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Finding Home in a Neighborhood and a Movement


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Jason Shenk, South Bend Friends Meeting and Elkhart Worship Group

Just over five years ago, I was sitting anxiously at a county tax sale auction—going up against a room full of people in an attempt to buy a home for a group of us who had pooled together our money. We had researched, settling on three abandoned houses in the neighborhood where the seven of us are renting, and where we would like to put down roots.

As the first home comes up, I bid for our group—but the bids rise quickly out of our range. The first house goes to a speculator from Dallas. Our luck is better with the next two houses, and we win both bids—eventually coming away with both—and for less than $10,000 total!

In the years that follow, the two adjoining properties become what is now the Prairie Wolf Collective —since one faces Prairie Street and the other Wolf Avenue. We watch the nearby house that the speculator won as he leaves it vacant and the grass unmowed for two years and then sells it at a profit.

We also attempt to share our experience with other neighbors— helping a few keep from losing their homes to the tax sale in the first place, and supporting over a dozen people in buying formerly abandoned homes to repair and live in.

But even more frequent than these successes are those who can not save their home and have to move out, as well as friends and neighbors who get outbid by the investors who dominate these tax sales. These speculators buy dozens of houses at a time with amounts of money we can barely comprehend, much less match.

Often the day-to-day work of the Prairie Wolf Collective deals with permits and group decision-making, renovations, and finances. However,  looking back at the bigger picture, I realize that the experience we have had in creating this project arises from challenges shared by many people around my age.

According to a 2014 Pew Research study on the United States, my generation, the 18-to-34 year olds known as Millennials “have the unhappy distinction of being the first generation in modern history to have a lower standard of living than their parents’ generation had at the same stage of the life cycle. Despite collecting more college diplomas than any generation in history, Millennials lag behind their same-aged counterparts of yesteryear on virtually all key indicators of economic well-being—including employment, income, wealth, debt, and poverty.”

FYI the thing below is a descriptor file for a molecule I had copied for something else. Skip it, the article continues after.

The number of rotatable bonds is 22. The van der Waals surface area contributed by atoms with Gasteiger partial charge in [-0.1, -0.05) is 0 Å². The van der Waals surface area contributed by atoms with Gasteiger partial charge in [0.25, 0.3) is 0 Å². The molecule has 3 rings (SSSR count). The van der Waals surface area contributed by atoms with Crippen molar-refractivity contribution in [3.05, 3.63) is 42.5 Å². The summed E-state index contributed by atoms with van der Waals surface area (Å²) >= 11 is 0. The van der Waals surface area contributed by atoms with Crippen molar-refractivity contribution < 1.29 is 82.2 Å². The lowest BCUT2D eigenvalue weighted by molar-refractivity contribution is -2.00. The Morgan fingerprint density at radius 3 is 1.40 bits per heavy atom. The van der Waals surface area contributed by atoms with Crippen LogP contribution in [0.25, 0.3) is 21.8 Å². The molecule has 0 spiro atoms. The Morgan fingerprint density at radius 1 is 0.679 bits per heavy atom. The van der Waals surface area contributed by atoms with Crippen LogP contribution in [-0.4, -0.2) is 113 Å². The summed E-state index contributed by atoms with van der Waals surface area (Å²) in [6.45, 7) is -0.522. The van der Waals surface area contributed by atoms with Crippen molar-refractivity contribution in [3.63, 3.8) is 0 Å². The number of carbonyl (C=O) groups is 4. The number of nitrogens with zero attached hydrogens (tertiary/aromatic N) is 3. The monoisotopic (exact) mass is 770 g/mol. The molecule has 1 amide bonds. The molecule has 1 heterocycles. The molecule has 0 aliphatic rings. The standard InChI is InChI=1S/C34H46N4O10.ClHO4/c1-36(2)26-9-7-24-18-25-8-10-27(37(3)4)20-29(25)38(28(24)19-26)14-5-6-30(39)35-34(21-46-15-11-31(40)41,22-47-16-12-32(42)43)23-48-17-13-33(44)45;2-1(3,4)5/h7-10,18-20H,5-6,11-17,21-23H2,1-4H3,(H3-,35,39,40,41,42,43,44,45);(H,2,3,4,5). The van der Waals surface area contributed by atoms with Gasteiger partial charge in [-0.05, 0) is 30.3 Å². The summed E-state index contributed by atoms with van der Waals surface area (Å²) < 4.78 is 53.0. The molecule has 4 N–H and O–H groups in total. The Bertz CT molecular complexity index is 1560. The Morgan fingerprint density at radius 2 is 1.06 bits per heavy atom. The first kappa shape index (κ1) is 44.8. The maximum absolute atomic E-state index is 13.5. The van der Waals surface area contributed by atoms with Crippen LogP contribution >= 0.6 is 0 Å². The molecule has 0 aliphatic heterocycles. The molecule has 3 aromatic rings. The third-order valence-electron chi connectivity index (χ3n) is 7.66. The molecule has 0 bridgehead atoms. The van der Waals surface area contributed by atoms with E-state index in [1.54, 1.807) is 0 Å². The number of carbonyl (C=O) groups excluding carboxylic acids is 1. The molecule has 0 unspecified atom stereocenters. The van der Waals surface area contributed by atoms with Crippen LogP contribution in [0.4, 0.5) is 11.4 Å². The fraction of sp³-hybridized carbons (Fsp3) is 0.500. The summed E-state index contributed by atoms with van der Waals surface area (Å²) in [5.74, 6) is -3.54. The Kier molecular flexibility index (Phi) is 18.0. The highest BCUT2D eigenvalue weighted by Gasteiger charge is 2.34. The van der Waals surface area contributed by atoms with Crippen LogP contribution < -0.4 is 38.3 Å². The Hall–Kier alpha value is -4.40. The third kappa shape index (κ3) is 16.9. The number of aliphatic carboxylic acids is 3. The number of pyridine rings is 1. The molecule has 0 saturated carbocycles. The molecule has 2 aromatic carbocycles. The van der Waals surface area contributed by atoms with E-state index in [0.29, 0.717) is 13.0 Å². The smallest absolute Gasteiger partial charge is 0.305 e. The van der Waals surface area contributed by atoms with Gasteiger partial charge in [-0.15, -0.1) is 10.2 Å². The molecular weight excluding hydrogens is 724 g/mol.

And while the particulars might be new in the extent to which a whole generation is feeling the brunt, poor and working people of all ages have been facing similar conditions for a long time:

  • trying to meet our basic need for housing without adding too much to the debt that we already have—in the case of Prairie Wolf members, from higher education and car loans
  • coming up against forces—like the speculators at tax sales—that prioritize profit over these basic needs
  • finding limited success through shared action, but feeling painfully aware that even these important victories are not changing the overall trajectory.

In the 1967, Rev. Dr. Martin Luther King, Jr. spoke powerfully about these themes in his historic “Beyond Vietnam” speech, declaring that “A true revolution of values will soon look uneasily on the glaring contrast of poverty and wealth.”
As this disparity between wealth and poverty continues to widen, many of us—perhaps notably from among young people—will stand with the poor and dispossessed not only because of our values, but increasingly because our basic material needs require us to do so.

A member of South Bend Friends Meeting, Jason Shenk has also helped host the Elkhart Worship Group at the Prairie Wolf Collective since 2012 when South Bend Friends united with the leading of another member to support a new regular place of worship. He has also served on a Working Group for a new Poor People's Campaign for Today.